T he eclipse is old news by now. Like for most of those who do not live in Oregon or the Carolinas, where “totality” was viewable, the eclipse, for me, was nothing more than a passing curiosity. I got my glasses — actually, I borrowed them from a friend — peered up at the sun, saw the “bite”… v’zehu.

But a few weeks later, a photo essay by my good friend Ben Wymore, in which he engagingly chronicled his experience of traveling to wherever and viewing the eclipse, appeared in these pages. He added that at the moment of totality, he started tearing up.

Now, I know Ben. I would describe him as cerebral; a scientific, technological wizard… not at all an artsy, mushy type. I was therefore highly skeptical of his reporting. So I called him.

“C’mon Ben. Cut the dramatics. You teared up?” He insisted he did, and asserted that he was far from the only one. People broke down. Others started hollering. Since then, I’ve read other accounts of people who experienced the same powerful response. It should not be surprising. In fact, the Chovos Halevavos (Shaar Cheshbon Hanefesh 23) writes that one should study nature to find Hashem, adding:

Do not be deceived due to seeing [nature] so frequently… so that you abandon being in wonder… most common people… are in wonder only when seeing something they are not used to seeing, such as a solar or lunar eclipse.…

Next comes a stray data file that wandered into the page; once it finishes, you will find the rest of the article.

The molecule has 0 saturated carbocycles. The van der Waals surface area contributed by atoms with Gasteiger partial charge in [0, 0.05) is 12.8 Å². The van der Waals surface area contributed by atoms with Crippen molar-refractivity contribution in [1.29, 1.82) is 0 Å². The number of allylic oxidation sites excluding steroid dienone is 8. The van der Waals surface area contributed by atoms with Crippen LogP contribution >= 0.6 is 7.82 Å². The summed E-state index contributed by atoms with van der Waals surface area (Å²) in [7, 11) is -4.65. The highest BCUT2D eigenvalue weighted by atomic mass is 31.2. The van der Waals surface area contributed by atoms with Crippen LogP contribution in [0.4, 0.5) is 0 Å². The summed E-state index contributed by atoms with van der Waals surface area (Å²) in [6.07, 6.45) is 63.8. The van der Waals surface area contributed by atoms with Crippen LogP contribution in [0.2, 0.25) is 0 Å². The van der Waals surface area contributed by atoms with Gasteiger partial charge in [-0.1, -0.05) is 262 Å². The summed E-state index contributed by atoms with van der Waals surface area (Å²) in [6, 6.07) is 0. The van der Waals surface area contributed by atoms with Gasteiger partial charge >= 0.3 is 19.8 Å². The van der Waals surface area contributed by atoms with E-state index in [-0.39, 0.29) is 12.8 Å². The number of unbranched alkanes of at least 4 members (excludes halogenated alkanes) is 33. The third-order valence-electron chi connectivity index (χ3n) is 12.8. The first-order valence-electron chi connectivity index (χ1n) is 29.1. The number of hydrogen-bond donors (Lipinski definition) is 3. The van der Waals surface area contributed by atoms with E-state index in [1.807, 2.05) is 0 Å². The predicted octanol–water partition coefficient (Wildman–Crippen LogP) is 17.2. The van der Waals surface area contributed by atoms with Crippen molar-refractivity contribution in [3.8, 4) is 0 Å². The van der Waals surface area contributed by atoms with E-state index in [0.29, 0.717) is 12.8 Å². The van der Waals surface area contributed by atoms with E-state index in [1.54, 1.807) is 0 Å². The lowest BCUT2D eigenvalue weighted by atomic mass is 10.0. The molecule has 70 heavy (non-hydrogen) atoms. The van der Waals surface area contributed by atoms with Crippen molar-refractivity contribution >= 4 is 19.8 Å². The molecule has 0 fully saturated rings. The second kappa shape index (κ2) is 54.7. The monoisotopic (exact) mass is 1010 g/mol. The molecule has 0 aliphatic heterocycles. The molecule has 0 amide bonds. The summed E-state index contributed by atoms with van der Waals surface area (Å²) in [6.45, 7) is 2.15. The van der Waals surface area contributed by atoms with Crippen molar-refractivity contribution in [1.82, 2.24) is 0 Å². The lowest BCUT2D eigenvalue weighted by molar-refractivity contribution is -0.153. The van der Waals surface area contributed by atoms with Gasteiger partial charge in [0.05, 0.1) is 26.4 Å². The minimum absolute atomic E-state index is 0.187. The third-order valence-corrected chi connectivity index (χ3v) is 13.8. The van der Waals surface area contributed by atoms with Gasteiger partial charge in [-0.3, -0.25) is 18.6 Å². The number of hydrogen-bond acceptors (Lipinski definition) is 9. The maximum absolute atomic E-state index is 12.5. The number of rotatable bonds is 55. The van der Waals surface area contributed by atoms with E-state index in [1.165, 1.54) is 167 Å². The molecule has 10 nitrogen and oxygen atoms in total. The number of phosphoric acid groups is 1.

But what generated these powerful emotional responses?

It is the neshamah being jarred awake from slumber by this stark meeting with The Answer to the rhetorical question, “Mi bara eileh? — Who created all these?” It is for this same reason that quiet reigns at the Grand Canyon. Where there is a powerful revelation of the Creator, our neshamah responds with silent awe. [I cannot imagine how a kofer would explain this phenomenon and what generates this response.]

But why is this important — and why now, on Rosh Hashanah?

Because we need reminders of the fact that we, in fact, have a neshamah. After all, we cannot sense it. Sure, we believe that it exists, but how do we know it? How do we feel it? Nature can reawaken it, but that is fleeting.

There is another way.

It is now the time of “Vayipach b’apav nishmas chayim,” when Hashem blew of Himself into man: Man d’nafach mi’dilei nafach. This is when we first touched the Divine, as He gave us the kiss of Life.

We all experience our neshamah during these days. Simply put, the Yamim Noraim work. At some time during these intense and incredibly beautiful days, our neshamah shoots a spark and reignites our hearts. We feel closer not only to Hashem, but also to our spouse and children. Everything tingles with life. We may cry or feel ourselves welling up as our higher self reawakens, pulls, yearns to be something more. To be greater. To return. To touch the infinite.

Our neshamah is right there. Ready to be touched. We just have to reach out to it.